The dealings with Toyota show how businesses — especially automakers whose brands cater to both ends of the political spectrum — must tread carefully when dealing with Trump or other politicians. Depending on their response, they run the risk of angering a president who has authority to regulate their industry or alienating customers who are on both sides of the political divide.

"That's kind of the reality of the situation you're operating in," said Joseph Holt, a University of Notre Dame associate professor who specializes in business ethics and leadership. "I think it's a shame that they have to do this dance, but I understand why they're doing it."

All politicians play the same game as Trump, taking credit for accomplishments they had nothing to do with, said Erik Gordon, a business professor at the University of Michigan. What makes Trump unique is the demand for jobs announcements was done publicly rather than in private conversations, Gordon said.

Many CEOs grudgingly supported President Barack Obama's health care plan even though they disagreed with it, Gordon said.

"With President Trump, the difference is the volume is up to 11 or 12 instead of at 10," he said. "I don't find him to be that different in terms of what he wants credit for, and putting the arm on people to get on his program, other than he does it publicly."

Detroit automakers are in the most precarious position, Gordon said, because they are perceived as more American. Take General Motors. Its Chevrolet brand, with the top-selling Silverado pickup truck, caters largely to America's mid-section, which largely voted for Trump. But GM's Cadillac luxury brand wanted so much to distance itself from the Midwest that it moved its offices to Manhattan, which supported Democrat Hillary Clinton.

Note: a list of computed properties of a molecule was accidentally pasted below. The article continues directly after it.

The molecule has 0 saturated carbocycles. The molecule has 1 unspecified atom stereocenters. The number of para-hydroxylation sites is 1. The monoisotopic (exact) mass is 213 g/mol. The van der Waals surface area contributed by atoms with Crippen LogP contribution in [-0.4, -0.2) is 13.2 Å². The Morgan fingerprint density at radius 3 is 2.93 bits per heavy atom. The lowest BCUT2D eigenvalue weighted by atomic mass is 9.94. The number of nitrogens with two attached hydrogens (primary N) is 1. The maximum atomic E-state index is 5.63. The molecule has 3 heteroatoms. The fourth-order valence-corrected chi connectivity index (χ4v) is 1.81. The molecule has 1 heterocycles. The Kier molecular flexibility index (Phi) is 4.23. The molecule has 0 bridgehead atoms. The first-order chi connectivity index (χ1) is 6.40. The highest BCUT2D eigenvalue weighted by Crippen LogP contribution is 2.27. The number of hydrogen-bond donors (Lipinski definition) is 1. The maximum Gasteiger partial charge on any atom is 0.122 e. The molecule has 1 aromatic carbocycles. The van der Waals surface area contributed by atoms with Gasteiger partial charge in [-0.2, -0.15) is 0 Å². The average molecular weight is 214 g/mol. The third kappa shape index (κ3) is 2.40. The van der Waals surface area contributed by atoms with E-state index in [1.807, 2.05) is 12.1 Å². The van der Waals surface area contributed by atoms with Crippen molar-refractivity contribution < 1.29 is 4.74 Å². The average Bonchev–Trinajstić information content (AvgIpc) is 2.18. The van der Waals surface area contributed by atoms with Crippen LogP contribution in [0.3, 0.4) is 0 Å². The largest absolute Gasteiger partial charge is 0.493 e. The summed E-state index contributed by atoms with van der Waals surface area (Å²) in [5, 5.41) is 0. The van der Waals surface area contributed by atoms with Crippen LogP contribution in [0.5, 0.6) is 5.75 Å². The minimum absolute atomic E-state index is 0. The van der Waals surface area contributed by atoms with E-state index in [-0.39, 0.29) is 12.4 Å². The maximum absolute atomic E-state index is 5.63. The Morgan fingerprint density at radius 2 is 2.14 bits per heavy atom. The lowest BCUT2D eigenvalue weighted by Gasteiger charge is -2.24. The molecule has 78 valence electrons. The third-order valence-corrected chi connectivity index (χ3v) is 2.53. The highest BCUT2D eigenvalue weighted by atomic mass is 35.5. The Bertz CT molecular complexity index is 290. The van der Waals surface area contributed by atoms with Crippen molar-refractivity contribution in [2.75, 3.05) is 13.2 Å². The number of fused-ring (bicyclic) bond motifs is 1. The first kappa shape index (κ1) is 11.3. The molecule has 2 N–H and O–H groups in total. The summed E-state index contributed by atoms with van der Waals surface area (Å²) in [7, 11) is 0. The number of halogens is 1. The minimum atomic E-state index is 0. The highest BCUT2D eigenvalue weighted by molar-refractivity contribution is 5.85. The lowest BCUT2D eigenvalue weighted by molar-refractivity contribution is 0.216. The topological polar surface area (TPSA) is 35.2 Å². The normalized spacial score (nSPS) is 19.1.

If GM either confronts Trump or is continually in his Twitter sights, that could upset the automaker's lucrative customer base in the Midwest. If the company is too supportive, it could hurt GM's efforts to grow Cadillac sales on the mostly blue coasts.

That's why with few exceptions, GM, Ford and Fiat Chrysler have made jobs announcements that largely were in the works long ago, Gordon said.

Because the country is so politically polarized, a social-media fueled PR mistake for or against an issue could touch off a boycott that can quickly hurt a company, Gordon said.

"Now the companies are really under the magnifying glass," he said. "Many customers want to know who you are and what you stand for before they even think about your product."

Holt and others say companies shouldn't allow such deception and would be better off in the long run by not playing politics.

While the Trump administration was showing a commitment to manufacturing with the announcement, it may send a different message to government regulators such as the Environmental Protection Agency or the Occupational Safety and Health Administration should there be any problems with a factory, said Robert Weissman, president of the consumer advocacy group Public Citizen.

"Do those agencies feel constrained from enforcing the law because the president has just associated himself with that company or investment?" Weissman asked. "It's just on its face inappropriate."

Economics Writer Josh Boak contributed from Washington.

Copyright Associated Press / NBC 10 Philadelphia

Photo Credit: Getty Images]]>